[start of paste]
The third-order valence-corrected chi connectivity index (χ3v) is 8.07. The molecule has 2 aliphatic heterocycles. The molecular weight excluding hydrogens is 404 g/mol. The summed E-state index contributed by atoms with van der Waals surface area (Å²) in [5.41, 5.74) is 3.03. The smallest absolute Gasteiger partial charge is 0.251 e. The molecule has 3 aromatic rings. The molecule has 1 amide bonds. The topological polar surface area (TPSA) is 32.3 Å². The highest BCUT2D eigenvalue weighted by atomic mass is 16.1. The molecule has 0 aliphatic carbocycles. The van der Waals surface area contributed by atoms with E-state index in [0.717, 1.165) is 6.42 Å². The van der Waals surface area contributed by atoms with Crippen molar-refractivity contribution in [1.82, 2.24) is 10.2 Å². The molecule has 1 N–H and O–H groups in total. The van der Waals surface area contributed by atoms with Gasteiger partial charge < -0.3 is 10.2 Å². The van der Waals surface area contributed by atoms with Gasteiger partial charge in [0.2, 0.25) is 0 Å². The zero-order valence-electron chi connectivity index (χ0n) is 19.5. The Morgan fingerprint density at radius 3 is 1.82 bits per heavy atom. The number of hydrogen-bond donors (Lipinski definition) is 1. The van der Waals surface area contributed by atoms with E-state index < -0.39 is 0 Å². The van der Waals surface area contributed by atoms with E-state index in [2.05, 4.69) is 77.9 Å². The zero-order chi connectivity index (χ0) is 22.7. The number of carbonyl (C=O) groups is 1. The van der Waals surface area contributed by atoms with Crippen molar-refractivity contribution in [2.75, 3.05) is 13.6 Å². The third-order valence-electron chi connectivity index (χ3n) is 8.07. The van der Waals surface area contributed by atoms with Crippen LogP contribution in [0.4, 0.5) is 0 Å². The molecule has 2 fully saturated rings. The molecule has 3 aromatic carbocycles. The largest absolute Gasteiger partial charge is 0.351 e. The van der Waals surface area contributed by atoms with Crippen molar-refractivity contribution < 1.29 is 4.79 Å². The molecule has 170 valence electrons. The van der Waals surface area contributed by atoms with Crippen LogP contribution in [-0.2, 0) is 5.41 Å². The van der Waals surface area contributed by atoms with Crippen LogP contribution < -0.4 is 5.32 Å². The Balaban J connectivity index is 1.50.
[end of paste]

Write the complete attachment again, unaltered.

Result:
The third-order valence-corrected chi connectivity index (χ3v) is 8.07. The molecule has 2 aliphatic heterocycles. The molecular weight excluding hydrogens is 404 g/mol. The summed E-state index contributed by atoms with van der Waals surface area (Å²) in [5.41, 5.74) is 3.03. The smallest absolute Gasteiger partial charge is 0.251 e. The molecule has 3 aromatic rings. The molecule has 1 amide bonds. The topological polar surface area (TPSA) is 32.3 Å². The highest BCUT2D eigenvalue weighted by atomic mass is 16.1. The molecule has 0 aliphatic carbocycles. The van der Waals surface area contributed by atoms with E-state index in [0.717, 1.165) is 6.42 Å². The van der Waals surface area contributed by atoms with Crippen molar-refractivity contribution in [1.82, 2.24) is 10.2 Å². The molecule has 1 N–H and O–H groups in total. The van der Waals surface area contributed by atoms with Gasteiger partial charge < -0.3 is 10.2 Å². The van der Waals surface area contributed by atoms with Gasteiger partial charge in [0.2, 0.25) is 0 Å². The zero-order valence-electron chi connectivity index (χ0n) is 19.5. The Morgan fingerprint density at radius 3 is 1.82 bits per heavy atom. The number of hydrogen-bond donors (Lipinski definition) is 1. The van der Waals surface area contributed by atoms with E-state index < -0.39 is 0 Å². The van der Waals surface area contributed by atoms with E-state index in [2.05, 4.69) is 77.9 Å². The zero-order chi connectivity index (χ0) is 22.7. The number of carbonyl (C=O) groups is 1. The van der Waals surface area contributed by atoms with Crippen molar-refractivity contribution in [2.75, 3.05) is 13.6 Å². The third-order valence-electron chi connectivity index (χ3n) is 8.07. The van der Waals surface area contributed by atoms with Crippen LogP contribution in [0.4, 0.5) is 0 Å². The molecule has 2 fully saturated rings. The molecule has 3 aromatic carbocycles. The largest absolute Gasteiger partial charge is 0.351 e. The van der Waals surface area contributed by atoms with Crippen molar-refractivity contribution < 1.29 is 4.79 Å². The molecule has 170 valence electrons. The van der Waals surface area contributed by atoms with Crippen LogP contribution in [-0.2, 0) is 5.41 Å². The van der Waals surface area contributed by atoms with Crippen LogP contribution < -0.4 is 5.32 Å². The Balaban J connectivity index is 1.50.